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How To Stop A Dog From Digging

How to stop a dog from digging

Is your dog digging so much, your backyard is starting to look like the surface of the moon? While it’s a natural behavior, you can use training and management tools to stop your dog from digging up your property.

Why Dogs Dig

Getting your dog to stop digging comes down to understanding the motivation for their behavior.

Is your dog digging for prey?
Terriers, in particular, were originally bred to hunt small game by digging and squeezing through tunnels. You might have a mole infestation, rabbit nests, or another source of irresistible aromas coming from your soil.

Is your dog trying to escape?
If your dog digs along your fence line, it may only be a matter of time before they make a break for it - and risk getting hit by a car or injured by wildlife. You can bury underground fence panels, rocks, or chicken wire along the fence line to keep your dog from escaping.

Is your dog too hot?
Some dogs dig to access fresh, moist earth under the ground. Then, they’ll lie in the hole to help keep cool. Conversely, a dog may also dig holes in the winter to help stay warm. If your dog spends a lot of time outside, you may need to make sure they have proper shelter. Otherwise, just make sure your dog can get inside if they’re feeling too hot or cold.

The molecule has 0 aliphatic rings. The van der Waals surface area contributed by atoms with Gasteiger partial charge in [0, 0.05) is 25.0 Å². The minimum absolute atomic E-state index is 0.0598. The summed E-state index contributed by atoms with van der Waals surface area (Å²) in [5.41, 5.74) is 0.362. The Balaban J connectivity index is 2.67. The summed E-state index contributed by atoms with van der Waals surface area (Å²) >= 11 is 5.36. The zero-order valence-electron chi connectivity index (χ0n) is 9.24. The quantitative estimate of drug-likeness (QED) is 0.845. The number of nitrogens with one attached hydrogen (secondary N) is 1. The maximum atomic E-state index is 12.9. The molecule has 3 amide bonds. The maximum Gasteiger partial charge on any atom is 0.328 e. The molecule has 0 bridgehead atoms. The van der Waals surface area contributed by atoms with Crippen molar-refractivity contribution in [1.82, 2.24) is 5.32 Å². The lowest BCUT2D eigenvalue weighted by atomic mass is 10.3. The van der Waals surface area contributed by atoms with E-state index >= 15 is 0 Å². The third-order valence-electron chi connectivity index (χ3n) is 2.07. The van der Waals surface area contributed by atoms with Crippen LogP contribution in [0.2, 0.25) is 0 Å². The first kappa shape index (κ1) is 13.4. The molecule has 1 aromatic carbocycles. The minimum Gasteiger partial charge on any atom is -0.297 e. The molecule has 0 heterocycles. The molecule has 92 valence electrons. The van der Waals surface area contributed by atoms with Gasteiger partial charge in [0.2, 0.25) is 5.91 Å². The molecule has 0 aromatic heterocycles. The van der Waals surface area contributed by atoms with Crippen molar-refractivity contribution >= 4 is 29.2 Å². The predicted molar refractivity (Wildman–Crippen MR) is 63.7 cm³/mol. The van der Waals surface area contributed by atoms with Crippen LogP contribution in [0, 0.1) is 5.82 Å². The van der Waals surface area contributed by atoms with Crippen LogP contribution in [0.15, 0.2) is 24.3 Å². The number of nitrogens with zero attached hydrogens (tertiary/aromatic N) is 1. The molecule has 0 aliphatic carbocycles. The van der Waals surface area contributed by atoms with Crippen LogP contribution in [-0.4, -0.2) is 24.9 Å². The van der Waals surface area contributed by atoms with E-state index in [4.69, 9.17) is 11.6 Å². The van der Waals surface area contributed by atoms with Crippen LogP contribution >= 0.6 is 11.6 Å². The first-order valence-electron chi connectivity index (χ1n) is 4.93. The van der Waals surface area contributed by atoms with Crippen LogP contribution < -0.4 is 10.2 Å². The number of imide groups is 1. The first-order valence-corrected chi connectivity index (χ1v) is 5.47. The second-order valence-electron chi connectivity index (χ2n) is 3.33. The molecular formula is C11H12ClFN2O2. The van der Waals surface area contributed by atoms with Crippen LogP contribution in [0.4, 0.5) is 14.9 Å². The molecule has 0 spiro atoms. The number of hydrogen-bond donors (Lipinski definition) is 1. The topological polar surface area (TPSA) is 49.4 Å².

Is your dog burying their treats?
Dogs sometimes save their bones and long lasting treats, so you may need to only offer those inside your home, or take away what they won’t eat.

Is your dog just bored?
Some dogs just dig because it’s fun. Digging provides mental and physical exercise, so you may find it worthwhile to create a sand pit or designated digging area, rather than expecting your dog to stop digging entirely. Redirect your dog when you catch them digging outside of their pit and bury treats and toys to teach them to avoid digging elsewhere.
When it comes down to it, digging is a natural behavior that relieves stress and cures boredom. Scolding your dog is unlikely to stop them from digging, especially if you can’t always monitor them outside. By giving your dog less access to digging spots and plenty of opportunities to play and learn, you can keep your garden safe from those curious paws.